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In Reply to: RE: The energy content of music in the treble is usually pretty low posted by mhardy6647 on February 21, 2017 at 03:05:41
+1. There's more than one way to rate a tweeter. One is the actual power that it will take, the other is the system power that it will be used in. Power density drops by 3dB with each octave increase in crossover frequency, so a tweeter rated at 20w actual may also be rated for 200w system. The only way to know for sure how a specific tweeter rating was arrived at is to contact the manufacturer, but it's a pretty safe bet that a tweeter isn't rated for 20w system power.
that was the first thing i attempted to do, but the email field on their "contact us" page is blank. apparently they don't want to be bothered with pesky questions like this that no-one seems to have the answer for.
i'm quite familiar with the 3dB rules as it relates to both watts and doubling drivers as well as the difference between RMS & continuous power, but none of those rules really have anything to do with the fact that tweeters can be used in systems rated at higher powers than they're rated, again, including those 15w rated compression drivers in no way intended to be used in PA speakers laughably rated 15w.
i wouldn't be so concerned were it not for the fact that ribbon tweeters are notoriously fragile.
> i'm quite familiar with the 3dB rules as it relates to both watts and doubling drivers
I'm not so sure that you do with respect to power density, which drops by 3dB with each octave increase in frequency. Thus the power required at 1kHz is halved at 2kHz, halved again at 4kHz, and so forth. That's why some tweeter ratings are so low. In a typical 100w system a tweeter crossed at 5kHz might only see 5 watts. But since some manufacturers don't specify exactly how their power ratings are arrived at it can be confusing.
no, i'm not familiar with any specific formula that relates to power and frequency, but i always believed that bass requires more power, until i "unlearned it" in some article, possibly about bi-amping that DEMANDED tweeters get the same wattage as woofers assuming the same efficiency.
since then, i've treated THAT as "gospel".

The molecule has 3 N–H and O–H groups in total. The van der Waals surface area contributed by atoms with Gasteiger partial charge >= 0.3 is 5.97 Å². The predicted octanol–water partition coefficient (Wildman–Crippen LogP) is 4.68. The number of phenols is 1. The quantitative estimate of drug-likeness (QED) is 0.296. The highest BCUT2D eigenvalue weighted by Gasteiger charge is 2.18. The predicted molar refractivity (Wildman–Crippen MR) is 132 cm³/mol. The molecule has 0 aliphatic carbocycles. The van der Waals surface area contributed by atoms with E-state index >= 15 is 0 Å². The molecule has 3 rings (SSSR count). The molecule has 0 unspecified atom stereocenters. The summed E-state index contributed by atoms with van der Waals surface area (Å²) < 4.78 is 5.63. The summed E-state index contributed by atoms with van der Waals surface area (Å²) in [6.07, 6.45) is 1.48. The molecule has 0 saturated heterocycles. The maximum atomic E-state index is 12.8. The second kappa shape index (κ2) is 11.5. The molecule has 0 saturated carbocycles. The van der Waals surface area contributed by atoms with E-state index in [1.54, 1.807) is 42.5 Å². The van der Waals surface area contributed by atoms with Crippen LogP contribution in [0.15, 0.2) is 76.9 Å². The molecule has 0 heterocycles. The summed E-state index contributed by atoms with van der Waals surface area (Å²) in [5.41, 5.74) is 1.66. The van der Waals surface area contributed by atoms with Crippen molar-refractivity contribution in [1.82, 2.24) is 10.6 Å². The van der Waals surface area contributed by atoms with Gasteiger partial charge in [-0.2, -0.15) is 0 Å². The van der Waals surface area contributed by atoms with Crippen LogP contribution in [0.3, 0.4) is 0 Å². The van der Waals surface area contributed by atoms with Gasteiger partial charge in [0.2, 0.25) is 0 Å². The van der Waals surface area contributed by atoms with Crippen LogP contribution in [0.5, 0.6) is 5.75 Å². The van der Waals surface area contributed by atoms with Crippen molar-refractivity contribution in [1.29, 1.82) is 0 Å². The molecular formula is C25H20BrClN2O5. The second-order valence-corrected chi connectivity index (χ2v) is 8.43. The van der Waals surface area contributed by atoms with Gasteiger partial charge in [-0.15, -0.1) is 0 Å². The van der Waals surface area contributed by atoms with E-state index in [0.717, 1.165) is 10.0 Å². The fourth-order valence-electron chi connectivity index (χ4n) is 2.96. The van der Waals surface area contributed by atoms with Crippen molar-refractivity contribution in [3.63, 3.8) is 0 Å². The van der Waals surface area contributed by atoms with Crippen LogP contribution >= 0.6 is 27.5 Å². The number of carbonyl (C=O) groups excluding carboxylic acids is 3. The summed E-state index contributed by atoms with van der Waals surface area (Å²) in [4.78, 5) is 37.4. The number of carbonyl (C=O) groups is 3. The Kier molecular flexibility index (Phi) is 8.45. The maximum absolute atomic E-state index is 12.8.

looking at the same issue from a different perspective, i agree that seems bunk as woofers not only have to move a much larger surface area, but also at much greater excursions which clearly requires much more energy where tweeters move tiny amounts of air at imperceptible excursions... the physics behind the math you quote so to speak. (pun intended)
i should have trusted my intuition and NOT the magazine author that polluted my head with bad info. i've seen authors talk idiotic junk before. one, complaining about some issue regarding electrostats, thought it would be "a good idea" to put mids on both sides of a tweeter to improve imaging like an MTM, but the idiot didn't take into account that the only reason MTMs work is because they equally divide the planes of the ears which are on the same horizontal plane & NOT on the same vertical plane as would be needed to time align horizontally.
don't get me started on the popular science EDITOR who couldn't figure out why shower curtains bow inwards against the force of the water. apparently, he never heard of convection. LOL
anyways, thanks for breaking this bad bit of misinformation i got suckered into adopting for so many years even though it sounded wrong. the greater the mass moved and distance covered, the more ergs are needed. DUH! although... higher frequencies must get credited for their "extra reps" in the whole "conservation of energy" thing.
let's see... 40,000 (forwards AND backwards) x .000001mm x .05g = i'm not running the numbers
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